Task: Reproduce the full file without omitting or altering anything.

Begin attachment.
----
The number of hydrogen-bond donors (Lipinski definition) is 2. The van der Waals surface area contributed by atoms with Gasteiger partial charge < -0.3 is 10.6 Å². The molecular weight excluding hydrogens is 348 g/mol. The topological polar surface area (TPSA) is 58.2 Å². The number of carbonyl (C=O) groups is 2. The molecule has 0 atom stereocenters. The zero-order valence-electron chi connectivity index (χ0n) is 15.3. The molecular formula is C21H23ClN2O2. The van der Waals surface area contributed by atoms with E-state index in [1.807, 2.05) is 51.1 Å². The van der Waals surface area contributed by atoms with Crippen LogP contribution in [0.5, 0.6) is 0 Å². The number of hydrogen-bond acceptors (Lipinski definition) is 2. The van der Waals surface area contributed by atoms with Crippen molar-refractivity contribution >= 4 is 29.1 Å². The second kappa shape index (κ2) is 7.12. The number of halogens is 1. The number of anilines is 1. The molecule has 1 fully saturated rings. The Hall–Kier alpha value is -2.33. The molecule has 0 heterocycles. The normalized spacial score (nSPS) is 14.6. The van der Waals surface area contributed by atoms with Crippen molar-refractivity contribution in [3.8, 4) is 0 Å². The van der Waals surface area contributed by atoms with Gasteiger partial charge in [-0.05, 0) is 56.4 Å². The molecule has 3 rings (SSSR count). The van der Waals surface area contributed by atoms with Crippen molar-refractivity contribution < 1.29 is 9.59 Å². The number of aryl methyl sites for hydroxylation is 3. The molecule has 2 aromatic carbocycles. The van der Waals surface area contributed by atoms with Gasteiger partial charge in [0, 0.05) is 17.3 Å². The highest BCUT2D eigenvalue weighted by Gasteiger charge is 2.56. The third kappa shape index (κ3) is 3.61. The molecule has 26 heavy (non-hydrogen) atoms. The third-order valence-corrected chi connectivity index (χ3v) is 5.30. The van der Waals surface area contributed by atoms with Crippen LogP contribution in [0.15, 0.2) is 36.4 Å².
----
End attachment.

The number of hydrogen-bond donors (Lipinski definition) is 2. The van der Waals surface area contributed by atoms with Gasteiger partial charge < -0.3 is 10.6 Å². The molecular weight excluding hydrogens is 348 g/mol. The topological polar surface area (TPSA) is 58.2 Å². The number of carbonyl (C=O) groups is 2. The molecule has 0 atom stereocenters. The zero-order valence-electron chi connectivity index (χ0n) is 15.3. The molecular formula is C21H23ClN2O2. The van der Waals surface area contributed by atoms with E-state index in [1.807, 2.05) is 51.1 Å². The van der Waals surface area contributed by atoms with Crippen LogP contribution in [0.5, 0.6) is 0 Å². The number of hydrogen-bond acceptors (Lipinski definition) is 2. The van der Waals surface area contributed by atoms with Crippen molar-refractivity contribution >= 4 is 29.1 Å². The second kappa shape index (κ2) is 7.12. The number of halogens is 1. The number of anilines is 1. The molecule has 1 fully saturated rings. The Hall–Kier alpha value is -2.33. The molecule has 0 heterocycles. The normalized spacial score (nSPS) is 14.6. The van der Waals surface area contributed by atoms with Crippen molar-refractivity contribution in [3.8, 4) is 0 Å². The van der Waals surface area contributed by atoms with Gasteiger partial charge in [-0.05, 0) is 56.4 Å². The molecule has 3 rings (SSSR count). The van der Waals surface area contributed by atoms with Crippen molar-refractivity contribution < 1.29 is 9.59 Å². The number of aryl methyl sites for hydroxylation is 3. The molecule has 2 aromatic carbocycles. The van der Waals surface area contributed by atoms with Gasteiger partial charge in [0, 0.05) is 17.3 Å². The highest BCUT2D eigenvalue weighted by Gasteiger charge is 2.56. The third kappa shape index (κ3) is 3.61. The molecule has 26 heavy (non-hydrogen) atoms. The third-order valence-corrected chi connectivity index (χ3v) is 5.30. The van der Waals surface area contributed by atoms with Crippen LogP contribution in [0.15, 0.2) is 36.4 Å².